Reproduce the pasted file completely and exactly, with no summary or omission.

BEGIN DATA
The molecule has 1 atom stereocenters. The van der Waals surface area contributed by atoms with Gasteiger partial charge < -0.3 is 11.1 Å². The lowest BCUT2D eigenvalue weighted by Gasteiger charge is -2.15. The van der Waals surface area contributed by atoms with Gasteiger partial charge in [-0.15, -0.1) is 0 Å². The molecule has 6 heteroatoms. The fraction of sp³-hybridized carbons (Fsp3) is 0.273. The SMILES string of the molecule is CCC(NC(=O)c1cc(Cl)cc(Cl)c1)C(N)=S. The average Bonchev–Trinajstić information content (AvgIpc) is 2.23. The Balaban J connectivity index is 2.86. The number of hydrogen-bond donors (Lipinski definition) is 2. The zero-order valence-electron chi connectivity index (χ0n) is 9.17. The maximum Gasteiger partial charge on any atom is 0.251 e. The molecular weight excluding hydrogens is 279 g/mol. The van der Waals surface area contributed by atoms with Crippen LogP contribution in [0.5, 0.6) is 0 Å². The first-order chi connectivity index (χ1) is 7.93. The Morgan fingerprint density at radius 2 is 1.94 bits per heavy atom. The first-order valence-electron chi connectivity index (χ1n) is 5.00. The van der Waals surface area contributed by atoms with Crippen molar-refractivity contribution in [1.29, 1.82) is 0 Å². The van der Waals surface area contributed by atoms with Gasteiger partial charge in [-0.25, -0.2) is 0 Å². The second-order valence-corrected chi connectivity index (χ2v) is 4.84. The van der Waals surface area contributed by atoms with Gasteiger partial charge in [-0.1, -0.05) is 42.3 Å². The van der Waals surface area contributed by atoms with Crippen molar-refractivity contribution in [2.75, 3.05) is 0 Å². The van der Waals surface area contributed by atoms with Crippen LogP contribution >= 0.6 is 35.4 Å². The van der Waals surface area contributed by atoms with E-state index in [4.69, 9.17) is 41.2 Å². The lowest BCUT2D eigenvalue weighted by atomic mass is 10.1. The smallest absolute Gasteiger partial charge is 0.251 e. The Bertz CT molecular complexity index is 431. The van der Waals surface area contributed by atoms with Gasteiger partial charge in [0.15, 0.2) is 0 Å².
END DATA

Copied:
The molecule has 1 atom stereocenters. The van der Waals surface area contributed by atoms with Gasteiger partial charge < -0.3 is 11.1 Å². The lowest BCUT2D eigenvalue weighted by Gasteiger charge is -2.15. The van der Waals surface area contributed by atoms with Gasteiger partial charge in [-0.15, -0.1) is 0 Å². The molecule has 6 heteroatoms. The fraction of sp³-hybridized carbons (Fsp3) is 0.273. The SMILES string of the molecule is CCC(NC(=O)c1cc(Cl)cc(Cl)c1)C(N)=S. The average Bonchev–Trinajstić information content (AvgIpc) is 2.23. The Balaban J connectivity index is 2.86. The number of hydrogen-bond donors (Lipinski definition) is 2. The zero-order valence-electron chi connectivity index (χ0n) is 9.17. The maximum Gasteiger partial charge on any atom is 0.251 e. The molecular weight excluding hydrogens is 279 g/mol. The van der Waals surface area contributed by atoms with Crippen LogP contribution in [0.5, 0.6) is 0 Å². The first-order chi connectivity index (χ1) is 7.93. The Morgan fingerprint density at radius 2 is 1.94 bits per heavy atom. The first-order valence-electron chi connectivity index (χ1n) is 5.00. The van der Waals surface area contributed by atoms with Crippen molar-refractivity contribution in [1.29, 1.82) is 0 Å². The van der Waals surface area contributed by atoms with Gasteiger partial charge in [-0.25, -0.2) is 0 Å². The second-order valence-corrected chi connectivity index (χ2v) is 4.84. The van der Waals surface area contributed by atoms with Gasteiger partial charge in [-0.1, -0.05) is 42.3 Å². The van der Waals surface area contributed by atoms with Crippen molar-refractivity contribution in [2.75, 3.05) is 0 Å². The van der Waals surface area contributed by atoms with Crippen LogP contribution >= 0.6 is 35.4 Å². The van der Waals surface area contributed by atoms with E-state index in [4.69, 9.17) is 41.2 Å². The lowest BCUT2D eigenvalue weighted by atomic mass is 10.1. The smallest absolute Gasteiger partial charge is 0.251 e. The Bertz CT molecular complexity index is 431. The van der Waals surface area contributed by atoms with Gasteiger partial charge in [0.15, 0.2) is 0 Å².